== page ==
We continue to see record profitability for most of our companies. We continue to see very large amounts of free cash flow being generated. We continue to see that liquidity on the balance sheet is very, very strong, access to capital is very, very strong. So, this year high yield has done close to $100 billion in issuance loans, have done over $100 billion of issuance, that's a very strong number, and we're well on pace between two asset classes north of $400 billion being issued.
Maturity schedule is actually much less of an issue than it was a couple of years ago, so if we were here in 2008 and you looked out to 2014, we would see over $500 billion that was due between 2008 and 2014. If you look till today, there is about $200 billion that's due, and including less than $30 billion that is due over the next 12 months, so the maturity schedules are very favorable. And defaults continue to go down. We're on pace for less than 1% default, which is very, very low, and this is a second straight month where we had no defaults at all in the marketplace.
So, if you put that altogether, and you say, valuations right now within high yields, you're getting Treasuries plus 500, loans is about the same LIBOR plus 500, you say where should I trade? You could argue that we should be able to tighten by at least another 100 basis points over the next 12 months in both asset classes. So, we think that there is still some value within the marketplace.
Scatizzi: T.J. a lot of people are concerned about rising interest rates. How do you think that would affect both the bank loan and the high yield market?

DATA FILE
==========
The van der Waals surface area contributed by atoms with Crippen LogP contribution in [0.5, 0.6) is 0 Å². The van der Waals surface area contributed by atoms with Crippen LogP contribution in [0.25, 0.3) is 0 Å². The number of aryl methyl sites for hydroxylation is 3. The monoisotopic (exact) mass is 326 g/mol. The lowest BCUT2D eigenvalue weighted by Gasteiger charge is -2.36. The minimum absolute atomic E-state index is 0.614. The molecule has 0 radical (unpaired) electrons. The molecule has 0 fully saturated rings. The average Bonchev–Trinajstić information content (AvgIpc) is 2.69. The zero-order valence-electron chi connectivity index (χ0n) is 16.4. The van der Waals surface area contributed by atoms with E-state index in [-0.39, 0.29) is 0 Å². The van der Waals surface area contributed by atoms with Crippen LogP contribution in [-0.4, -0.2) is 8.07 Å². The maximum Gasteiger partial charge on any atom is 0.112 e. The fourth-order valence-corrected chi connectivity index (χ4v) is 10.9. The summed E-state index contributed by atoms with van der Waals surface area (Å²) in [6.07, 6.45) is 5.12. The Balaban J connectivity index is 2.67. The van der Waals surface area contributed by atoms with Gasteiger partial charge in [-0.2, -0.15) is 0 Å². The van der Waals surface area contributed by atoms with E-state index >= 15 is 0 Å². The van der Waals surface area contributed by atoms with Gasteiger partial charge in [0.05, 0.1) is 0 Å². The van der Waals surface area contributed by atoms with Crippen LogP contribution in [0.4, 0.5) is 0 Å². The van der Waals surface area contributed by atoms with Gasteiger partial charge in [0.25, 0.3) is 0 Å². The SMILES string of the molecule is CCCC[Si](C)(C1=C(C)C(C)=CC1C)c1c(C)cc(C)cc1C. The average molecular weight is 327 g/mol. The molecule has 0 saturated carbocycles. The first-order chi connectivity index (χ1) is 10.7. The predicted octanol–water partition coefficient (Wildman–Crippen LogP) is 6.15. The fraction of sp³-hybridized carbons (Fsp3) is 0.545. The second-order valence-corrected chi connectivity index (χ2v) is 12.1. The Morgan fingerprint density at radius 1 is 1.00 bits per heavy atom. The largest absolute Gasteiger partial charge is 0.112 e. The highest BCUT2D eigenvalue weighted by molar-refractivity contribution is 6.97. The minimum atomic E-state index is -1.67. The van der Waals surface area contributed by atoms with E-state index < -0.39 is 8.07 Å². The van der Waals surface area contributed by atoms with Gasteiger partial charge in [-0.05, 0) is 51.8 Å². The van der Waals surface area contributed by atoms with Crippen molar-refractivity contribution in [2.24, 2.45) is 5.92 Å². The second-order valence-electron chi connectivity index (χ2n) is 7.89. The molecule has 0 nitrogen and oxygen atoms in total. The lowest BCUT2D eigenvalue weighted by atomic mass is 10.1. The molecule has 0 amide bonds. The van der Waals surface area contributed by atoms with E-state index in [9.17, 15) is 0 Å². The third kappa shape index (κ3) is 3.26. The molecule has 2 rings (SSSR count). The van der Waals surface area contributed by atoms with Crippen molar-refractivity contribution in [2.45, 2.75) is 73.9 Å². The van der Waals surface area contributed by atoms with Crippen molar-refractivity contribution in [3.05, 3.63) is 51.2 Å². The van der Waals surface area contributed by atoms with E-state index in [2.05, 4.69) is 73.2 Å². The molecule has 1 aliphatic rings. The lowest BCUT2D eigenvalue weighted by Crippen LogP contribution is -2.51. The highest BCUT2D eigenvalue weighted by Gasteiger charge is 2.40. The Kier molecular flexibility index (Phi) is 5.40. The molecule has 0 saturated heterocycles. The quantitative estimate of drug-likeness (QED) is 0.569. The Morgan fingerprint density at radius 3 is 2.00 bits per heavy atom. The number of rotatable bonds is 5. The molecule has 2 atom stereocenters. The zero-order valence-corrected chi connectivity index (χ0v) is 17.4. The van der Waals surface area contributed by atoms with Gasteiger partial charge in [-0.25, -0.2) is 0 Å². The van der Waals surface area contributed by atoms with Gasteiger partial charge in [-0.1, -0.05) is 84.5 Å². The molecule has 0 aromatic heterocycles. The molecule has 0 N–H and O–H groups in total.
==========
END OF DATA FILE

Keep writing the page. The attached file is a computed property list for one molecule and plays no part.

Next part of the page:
Settel: It's a great question and it's one of the primary concerns we hear from investors as well. If you step back and think about high-yield and bank loans, bank loans are easier, their floating rate of interest, and so they should do quite well in the rising interest rate environment as long as we don't get a spike in interest rates.
Let me just say for the record that Western Asset actually thinks the Fed is going to remain accommodative for quite a while, and so we're not expecting a spike in interest rates. But if you look back in time and you look at high yield, for example, if you compare it versus where Treasuries are trading right now, high yield's trading at 150% premium to the 10-year Treasury right now, which is fairly wide versus history, and it's also trading at a spread north of 500, which is again wide of history.
So, it's very easy to see that high yield can withstand some type of rising interest rate, maybe 100 basis points, before it would affect the asset class. So again, we don't think that there is going to be a spike in inflation or in interest rates, and so high yield and bank loans should do very well in that environment.
Also, I'll point out that a lot of times inflation for corporations and for their balance sheet and for their earnings is fairly good in the short term because revenues rise and costs stay fairly sticky, so we think in the short-term it could be good for high yield.
Scatizzi: Well, thanks for joining me today, TJ, I really appreciate it.
Settel: Sure. Thank you.